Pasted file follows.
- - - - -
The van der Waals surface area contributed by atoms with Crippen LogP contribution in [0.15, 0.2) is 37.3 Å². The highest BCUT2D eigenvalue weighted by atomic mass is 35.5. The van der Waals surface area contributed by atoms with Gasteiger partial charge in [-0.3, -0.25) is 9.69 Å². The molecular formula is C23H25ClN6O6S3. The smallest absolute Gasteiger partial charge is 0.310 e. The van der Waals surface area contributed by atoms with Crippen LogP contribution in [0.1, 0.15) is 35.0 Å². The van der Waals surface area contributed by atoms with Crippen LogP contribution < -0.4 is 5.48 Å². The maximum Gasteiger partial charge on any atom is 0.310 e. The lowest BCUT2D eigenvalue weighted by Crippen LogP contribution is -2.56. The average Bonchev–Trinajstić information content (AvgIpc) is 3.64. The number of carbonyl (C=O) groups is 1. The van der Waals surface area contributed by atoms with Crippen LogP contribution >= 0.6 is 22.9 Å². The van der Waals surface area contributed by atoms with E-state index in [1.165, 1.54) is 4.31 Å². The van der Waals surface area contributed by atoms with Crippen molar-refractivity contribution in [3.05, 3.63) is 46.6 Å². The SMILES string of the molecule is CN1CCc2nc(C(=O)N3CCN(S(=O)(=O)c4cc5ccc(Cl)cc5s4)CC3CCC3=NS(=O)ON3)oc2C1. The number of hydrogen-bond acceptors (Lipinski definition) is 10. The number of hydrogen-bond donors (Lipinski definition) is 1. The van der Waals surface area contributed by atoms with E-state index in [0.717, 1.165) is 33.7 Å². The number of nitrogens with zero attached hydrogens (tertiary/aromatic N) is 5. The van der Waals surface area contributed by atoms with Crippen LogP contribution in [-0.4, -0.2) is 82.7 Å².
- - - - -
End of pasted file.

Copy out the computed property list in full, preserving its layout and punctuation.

The van der Waals surface area contributed by atoms with Crippen LogP contribution in [0.15, 0.2) is 37.3 Å². The highest BCUT2D eigenvalue weighted by atomic mass is 35.5. The van der Waals surface area contributed by atoms with Gasteiger partial charge in [-0.3, -0.25) is 9.69 Å². The molecular formula is C23H25ClN6O6S3. The smallest absolute Gasteiger partial charge is 0.310 e. The van der Waals surface area contributed by atoms with Crippen LogP contribution in [0.1, 0.15) is 35.0 Å². The van der Waals surface area contributed by atoms with Crippen LogP contribution < -0.4 is 5.48 Å². The maximum Gasteiger partial charge on any atom is 0.310 e. The lowest BCUT2D eigenvalue weighted by Crippen LogP contribution is -2.56. The average Bonchev–Trinajstić information content (AvgIpc) is 3.64. The number of carbonyl (C=O) groups is 1. The van der Waals surface area contributed by atoms with Crippen LogP contribution >= 0.6 is 22.9 Å². The van der Waals surface area contributed by atoms with E-state index in [1.165, 1.54) is 4.31 Å². The van der Waals surface area contributed by atoms with Crippen molar-refractivity contribution in [3.05, 3.63) is 46.6 Å². The SMILES string of the molecule is CN1CCc2nc(C(=O)N3CCN(S(=O)(=O)c4cc5ccc(Cl)cc5s4)CC3CCC3=NS(=O)ON3)oc2C1. The number of hydrogen-bond acceptors (Lipinski definition) is 10. The number of hydrogen-bond donors (Lipinski definition) is 1. The van der Waals surface area contributed by atoms with E-state index in [0.717, 1.165) is 33.7 Å². The number of nitrogens with zero attached hydrogens (tertiary/aromatic N) is 5. The van der Waals surface area contributed by atoms with Crippen LogP contribution in [-0.4, -0.2) is 82.7 Å².